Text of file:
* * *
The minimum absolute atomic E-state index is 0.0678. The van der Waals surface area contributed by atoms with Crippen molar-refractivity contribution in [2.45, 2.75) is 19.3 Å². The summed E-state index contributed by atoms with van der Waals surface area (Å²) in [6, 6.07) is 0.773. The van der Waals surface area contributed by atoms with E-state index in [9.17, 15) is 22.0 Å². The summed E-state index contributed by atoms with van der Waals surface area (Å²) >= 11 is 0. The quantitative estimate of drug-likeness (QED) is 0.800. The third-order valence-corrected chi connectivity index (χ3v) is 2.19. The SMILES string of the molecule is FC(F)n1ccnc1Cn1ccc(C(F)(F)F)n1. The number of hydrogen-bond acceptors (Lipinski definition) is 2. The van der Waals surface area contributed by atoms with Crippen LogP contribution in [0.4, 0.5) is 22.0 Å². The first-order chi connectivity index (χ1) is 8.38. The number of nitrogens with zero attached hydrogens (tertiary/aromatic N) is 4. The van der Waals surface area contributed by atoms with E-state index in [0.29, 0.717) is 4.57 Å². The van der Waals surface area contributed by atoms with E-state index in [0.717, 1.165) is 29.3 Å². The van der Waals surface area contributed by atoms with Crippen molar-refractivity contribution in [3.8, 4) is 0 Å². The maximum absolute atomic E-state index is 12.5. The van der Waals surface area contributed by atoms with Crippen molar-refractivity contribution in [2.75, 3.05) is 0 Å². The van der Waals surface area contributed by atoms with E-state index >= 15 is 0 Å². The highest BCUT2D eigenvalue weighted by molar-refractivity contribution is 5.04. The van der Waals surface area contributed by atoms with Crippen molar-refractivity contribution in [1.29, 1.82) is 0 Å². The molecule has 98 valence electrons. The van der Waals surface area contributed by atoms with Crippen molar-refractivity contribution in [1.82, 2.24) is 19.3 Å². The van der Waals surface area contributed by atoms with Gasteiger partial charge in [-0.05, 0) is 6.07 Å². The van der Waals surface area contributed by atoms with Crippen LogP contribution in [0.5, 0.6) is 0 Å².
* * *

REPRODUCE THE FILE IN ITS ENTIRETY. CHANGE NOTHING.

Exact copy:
The minimum absolute atomic E-state index is 0.0678. The van der Waals surface area contributed by atoms with Crippen molar-refractivity contribution in [2.45, 2.75) is 19.3 Å². The summed E-state index contributed by atoms with van der Waals surface area (Å²) in [6, 6.07) is 0.773. The van der Waals surface area contributed by atoms with E-state index in [9.17, 15) is 22.0 Å². The summed E-state index contributed by atoms with van der Waals surface area (Å²) >= 11 is 0. The quantitative estimate of drug-likeness (QED) is 0.800. The third-order valence-corrected chi connectivity index (χ3v) is 2.19. The SMILES string of the molecule is FC(F)n1ccnc1Cn1ccc(C(F)(F)F)n1. The number of hydrogen-bond acceptors (Lipinski definition) is 2. The van der Waals surface area contributed by atoms with Crippen LogP contribution in [0.4, 0.5) is 22.0 Å². The first-order chi connectivity index (χ1) is 8.38. The number of nitrogens with zero attached hydrogens (tertiary/aromatic N) is 4. The van der Waals surface area contributed by atoms with E-state index in [0.29, 0.717) is 4.57 Å². The van der Waals surface area contributed by atoms with E-state index in [0.717, 1.165) is 29.3 Å². The van der Waals surface area contributed by atoms with Crippen molar-refractivity contribution in [3.8, 4) is 0 Å². The maximum absolute atomic E-state index is 12.5. The van der Waals surface area contributed by atoms with Crippen molar-refractivity contribution in [2.75, 3.05) is 0 Å². The van der Waals surface area contributed by atoms with E-state index >= 15 is 0 Å². The highest BCUT2D eigenvalue weighted by molar-refractivity contribution is 5.04. The van der Waals surface area contributed by atoms with Crippen molar-refractivity contribution in [1.29, 1.82) is 0 Å². The molecule has 98 valence electrons. The van der Waals surface area contributed by atoms with Crippen molar-refractivity contribution in [1.82, 2.24) is 19.3 Å². The van der Waals surface area contributed by atoms with Gasteiger partial charge in [-0.05, 0) is 6.07 Å². The van der Waals surface area contributed by atoms with Crippen LogP contribution in [0.5, 0.6) is 0 Å².